He was their creator, Savior, and redeemer. He had made them for a reason and had redeemed them out of slavery in Egypt because He had a purpose for them. His entire relationship with them had been marked by repeated acts of salvation and redemption. And He was not yet done. There was more to come and it would be like nothing they had ever seen before. Just as God had made a pathway through the Red Sea so the people of Israel could cross over on dry ground and escape their captivity in Egypt, He would one day create a pathway through the wilderness, allowing the people of Judah to return from their captivity in Babylon. And He reveals why He will do this new thing.

“I have made Israel for myself,
    and they will someday honor me before the whole world.”
– Isaiah 43:21 NLT

This is another one of those passages that has a now-not-yet aspect to it. The people of Judah would eventually return from their captivity in Babylon. The Persian king, Cyrus, would issue a decree making possible the return of a remnant of the people to the land of Judah. But notice was verse 21 says. God declares that the day is coming when the people of Judah will honor Him before the whole world. This is a statement describing their future obedience and unwavering faithfulness to God. That has not yet happened. But it will. The prophet Jeremiah describes this coming day.

“For the time is coming when I will restore the fortunes of my people of Israel and Judah. I will bring them home to this land that I gave to their ancestors, and they will possess it again. I, the Lord, have spoken!” – Jeremiah 30:3 NLT

And Jeremiah goes on to record some significant aspects of God’s promise regarding this future day.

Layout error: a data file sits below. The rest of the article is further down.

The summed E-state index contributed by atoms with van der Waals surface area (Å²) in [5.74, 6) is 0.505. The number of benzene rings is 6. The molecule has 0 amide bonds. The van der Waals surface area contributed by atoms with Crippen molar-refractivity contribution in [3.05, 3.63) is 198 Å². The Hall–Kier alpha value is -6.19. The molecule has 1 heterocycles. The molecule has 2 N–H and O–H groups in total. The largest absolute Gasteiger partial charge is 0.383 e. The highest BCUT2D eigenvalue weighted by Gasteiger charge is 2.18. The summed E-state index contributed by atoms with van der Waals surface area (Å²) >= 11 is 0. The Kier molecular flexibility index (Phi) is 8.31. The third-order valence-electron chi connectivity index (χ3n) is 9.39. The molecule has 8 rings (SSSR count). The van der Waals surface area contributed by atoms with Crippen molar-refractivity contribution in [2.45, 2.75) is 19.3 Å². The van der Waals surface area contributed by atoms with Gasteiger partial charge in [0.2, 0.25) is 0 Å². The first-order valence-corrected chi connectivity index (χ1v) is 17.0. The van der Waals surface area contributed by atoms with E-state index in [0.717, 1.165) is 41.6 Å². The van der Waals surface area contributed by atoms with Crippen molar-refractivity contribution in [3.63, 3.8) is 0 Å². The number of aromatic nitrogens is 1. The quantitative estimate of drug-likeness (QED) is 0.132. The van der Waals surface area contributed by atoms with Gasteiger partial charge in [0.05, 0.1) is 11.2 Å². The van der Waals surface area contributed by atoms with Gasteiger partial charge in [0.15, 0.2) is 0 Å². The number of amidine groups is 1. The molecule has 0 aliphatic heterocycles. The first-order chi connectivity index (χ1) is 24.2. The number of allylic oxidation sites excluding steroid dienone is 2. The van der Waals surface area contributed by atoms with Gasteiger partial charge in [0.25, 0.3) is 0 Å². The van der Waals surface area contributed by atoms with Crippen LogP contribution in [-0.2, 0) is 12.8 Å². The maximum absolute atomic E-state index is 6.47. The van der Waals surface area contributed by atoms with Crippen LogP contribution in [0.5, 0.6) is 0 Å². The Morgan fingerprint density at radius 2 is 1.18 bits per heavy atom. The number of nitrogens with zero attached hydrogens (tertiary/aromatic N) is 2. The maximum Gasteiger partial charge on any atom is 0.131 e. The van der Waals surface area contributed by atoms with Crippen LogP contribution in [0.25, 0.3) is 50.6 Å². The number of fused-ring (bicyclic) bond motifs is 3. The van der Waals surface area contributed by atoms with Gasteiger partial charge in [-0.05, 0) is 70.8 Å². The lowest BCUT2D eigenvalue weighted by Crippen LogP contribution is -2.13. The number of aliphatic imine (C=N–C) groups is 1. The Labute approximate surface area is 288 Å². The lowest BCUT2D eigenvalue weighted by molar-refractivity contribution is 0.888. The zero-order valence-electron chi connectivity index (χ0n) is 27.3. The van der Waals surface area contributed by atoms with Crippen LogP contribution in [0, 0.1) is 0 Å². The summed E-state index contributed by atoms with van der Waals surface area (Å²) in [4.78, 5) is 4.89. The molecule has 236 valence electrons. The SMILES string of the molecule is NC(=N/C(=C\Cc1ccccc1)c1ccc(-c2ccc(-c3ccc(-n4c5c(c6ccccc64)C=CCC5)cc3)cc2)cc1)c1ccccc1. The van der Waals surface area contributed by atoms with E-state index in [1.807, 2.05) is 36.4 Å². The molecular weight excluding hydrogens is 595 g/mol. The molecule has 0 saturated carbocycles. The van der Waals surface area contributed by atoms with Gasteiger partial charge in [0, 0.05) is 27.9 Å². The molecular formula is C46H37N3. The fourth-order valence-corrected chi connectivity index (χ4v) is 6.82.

“I will establish them as a nation before me,
    and I will punish anyone who hurts them.
They will have their own ruler again,
    and he will come from their own people.
I will invite him to approach me,” says the Lord,
    “for who would dare to come unless invited?
You will be my people,
    and I will be your God.”
– Jeremiah 30:20-22 NLT

Ever since their return from captivity in Babylon, the Jews have had no king. To this day, Israel, while a nation, has no king. But the day is coming when God will place His own Son on the throne of David and He will rule from the city of Jerusalem over the entire world. And as Isaiah records, in that day, God promises to do for the people of Israel and Judah something truly remarkable.

“I—yes, I alone—will blot out your sins for my own sake
    and will never think of them again.”
– Isaiah 43:25 NLT

And as God makes clear in the closing verses of this chapter. this will be in spite of them, not because of them. He will forgive them, not because they deserve it, but because He is a covenant-keeping God who will fulfill His promises to Abraham, Isaac, and Jacob. He will do a new thing.

English Standard Version (ESV)
The Holy Bible, English Standard Version. ESV® Permanent Text Edition® (2016). Copyright © 2001 by Crossway Bibles, a publishing ministry of Good News Publishers.

New Living Translation (NLT)
Holy Bible, New Living Translation, copyright © 1996, 2004, 2015 by Tyndale House Foundation. Used by permission of Tyndale House Publishers Inc., Carol Stream, Illinois 60188. All rights reserved.

The Message (MSG)
Copyright © 1993, 1994, 1995, 1996, 2000, 2001, 2002 by Eugene H. Peterson